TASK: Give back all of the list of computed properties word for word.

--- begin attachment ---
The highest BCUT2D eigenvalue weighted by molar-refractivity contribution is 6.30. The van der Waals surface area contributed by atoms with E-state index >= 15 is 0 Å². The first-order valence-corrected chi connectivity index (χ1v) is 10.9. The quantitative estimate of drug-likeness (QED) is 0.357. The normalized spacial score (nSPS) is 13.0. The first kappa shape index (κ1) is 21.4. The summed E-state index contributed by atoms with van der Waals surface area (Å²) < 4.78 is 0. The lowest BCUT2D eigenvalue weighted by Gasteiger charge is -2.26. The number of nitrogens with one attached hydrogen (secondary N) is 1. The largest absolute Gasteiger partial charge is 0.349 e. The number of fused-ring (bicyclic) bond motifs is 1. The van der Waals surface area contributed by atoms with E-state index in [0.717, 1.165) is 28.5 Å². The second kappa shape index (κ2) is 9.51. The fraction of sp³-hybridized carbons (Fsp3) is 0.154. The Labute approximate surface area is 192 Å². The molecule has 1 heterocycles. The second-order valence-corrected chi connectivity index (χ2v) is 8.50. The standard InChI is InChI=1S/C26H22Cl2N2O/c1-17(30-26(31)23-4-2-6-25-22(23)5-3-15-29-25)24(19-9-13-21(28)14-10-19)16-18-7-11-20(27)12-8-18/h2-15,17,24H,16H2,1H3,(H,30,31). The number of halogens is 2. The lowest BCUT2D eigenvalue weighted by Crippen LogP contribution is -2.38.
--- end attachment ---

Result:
The highest BCUT2D eigenvalue weighted by molar-refractivity contribution is 6.30. The van der Waals surface area contributed by atoms with E-state index >= 15 is 0 Å². The first-order valence-corrected chi connectivity index (χ1v) is 10.9. The quantitative estimate of drug-likeness (QED) is 0.357. The normalized spacial score (nSPS) is 13.0. The first kappa shape index (κ1) is 21.4. The summed E-state index contributed by atoms with van der Waals surface area (Å²) < 4.78 is 0. The lowest BCUT2D eigenvalue weighted by Gasteiger charge is -2.26. The number of nitrogens with one attached hydrogen (secondary N) is 1. The largest absolute Gasteiger partial charge is 0.349 e. The number of fused-ring (bicyclic) bond motifs is 1. The van der Waals surface area contributed by atoms with E-state index in [0.717, 1.165) is 28.5 Å². The second kappa shape index (κ2) is 9.51. The fraction of sp³-hybridized carbons (Fsp3) is 0.154. The Labute approximate surface area is 192 Å². The molecule has 1 heterocycles. The second-order valence-corrected chi connectivity index (χ2v) is 8.50. The standard InChI is InChI=1S/C26H22Cl2N2O/c1-17(30-26(31)23-4-2-6-25-22(23)5-3-15-29-25)24(19-9-13-21(28)14-10-19)16-18-7-11-20(27)12-8-18/h2-15,17,24H,16H2,1H3,(H,30,31). The number of halogens is 2. The lowest BCUT2D eigenvalue weighted by Crippen LogP contribution is -2.38.